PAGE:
At 3:37 we hear this idea reversed to kick off the middle section, or development. The violins state the melodic material and shortly thereafter the violas join with their motor harmony. This soon gives way to a bit of a musical debate between instrument groups vying for attention. Let your ear follow the bits and pieces of the melody and motor harmony as they’re tossed around the orchestra.

Consider the white-hot awesomeness of the fact that Haydn, Mozart, and Beethoven were all living in Vienna performing and composing music during the same general time frame. The junior of the bunch, Beethoven, studied composition with Haydn and was heavily influenced by Mozart. Mozart himself was influenced by Haydn, and Haydn was influenced and inspired by Mozart as well. In fact, Beethoven lifted some of the material from Mozart’s Great G minor Symphony and “sampled” a bit of it in his monumental C minor Fifth Symphony.

  Watch and listen to Colorado Symphony Bass Susan Cahill and Assistant Concertmaster Yi Zhao demonstrating.

  What might it feel like to be an influencer among influencers?

  What other examples of powerhouse influencers can you think of that all existed in the same era? Were they aware of each other’s ideas? Building on them? Breaking them to create new things?

Mozart was known to be an innovator in composition, pushing at Classical ideas of form and harmony for example. Consider, compare, and discuss the very opening of the first movement of his Great G minor Symphony as an influence upon Felix Mendelssohn for the first moments of his Violin Concerto or upon Sergei Rachmaninoff for the beginning of his Third Piano Concerto.   Pro Tip: Familiarizing yourself with the Rachmaninoff now will come in handy for an upcoming Virtual Music Hour!

  How are these similar? What effect does this similar approach have on each of the three pieces?

  Why do you think Mozart might’ve chosen to begin the first movement of the Great G minor Symphony in this way?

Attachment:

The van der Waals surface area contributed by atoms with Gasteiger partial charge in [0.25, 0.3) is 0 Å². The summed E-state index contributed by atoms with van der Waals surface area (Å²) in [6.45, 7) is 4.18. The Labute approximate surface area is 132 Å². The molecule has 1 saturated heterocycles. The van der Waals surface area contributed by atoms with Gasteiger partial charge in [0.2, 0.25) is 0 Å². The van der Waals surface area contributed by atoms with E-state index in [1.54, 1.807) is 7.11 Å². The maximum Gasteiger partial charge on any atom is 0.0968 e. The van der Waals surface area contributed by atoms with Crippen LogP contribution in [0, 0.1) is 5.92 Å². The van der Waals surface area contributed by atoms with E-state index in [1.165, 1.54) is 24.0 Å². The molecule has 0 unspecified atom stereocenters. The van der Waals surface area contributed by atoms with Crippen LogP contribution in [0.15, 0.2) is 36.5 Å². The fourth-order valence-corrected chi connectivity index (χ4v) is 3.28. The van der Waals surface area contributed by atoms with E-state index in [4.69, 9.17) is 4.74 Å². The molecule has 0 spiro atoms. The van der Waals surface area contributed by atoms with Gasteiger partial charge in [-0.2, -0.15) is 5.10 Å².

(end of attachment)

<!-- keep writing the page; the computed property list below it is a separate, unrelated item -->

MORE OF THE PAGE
Haydn, Mozart, and Beethoven are often referred to as The First Viennese School of composers. The Second Viennese School, during the early 20th century, was dominated by Arnold Schoenberg and his students Alban Berg and Anton Webern. One hallmark of The Second Viennese School was an idea around the democratization of notes and the rejection of the idea of music needing to reside in a home key or tonality. In this way, every note of the 12-tone chromatic Western classical system holds its own equal weight and role with the others. This creates a kind of freedom from constraints of harmony which can result in an unsettling sound.

Consider the way Mozart explores this concept (more than 100 years prior!!) in the final movement of the Great G minor symphony. At the beginning of the development section he uses every note except G, the home note of the symphony, to signal an immediate and somewhat shocking departure from that home.

  Watch and listen to Colorado Symphony Principal Viola Basil Vendryes demonstrating.

  Bonus: In the spirit of inspiration, innovation, and just generally breaking stuff to make new stuff, please enjoy this “Best Of” compilation.

Some of what makes this symphony so interesting is its intent to destabilize the listener’s experience by consistently introducing the unexpected. Let’s have some fun with just two examples of this!

The third movement is called Menuetto. This is a type of social dance which preceded the waltz and had steps designed around a consistent “ONE two three ONE two three” pulse pattern. Right away Mozart messes with the listener, who is expecting to hear a “normal” Menuetto pulse, by making the melody sound like it’s in a “ONE two ONE two” pattern while the harmony parts are in “ONE two three ONE two three.” This technique, displacing the expected pulse, is called ‘hemiola.’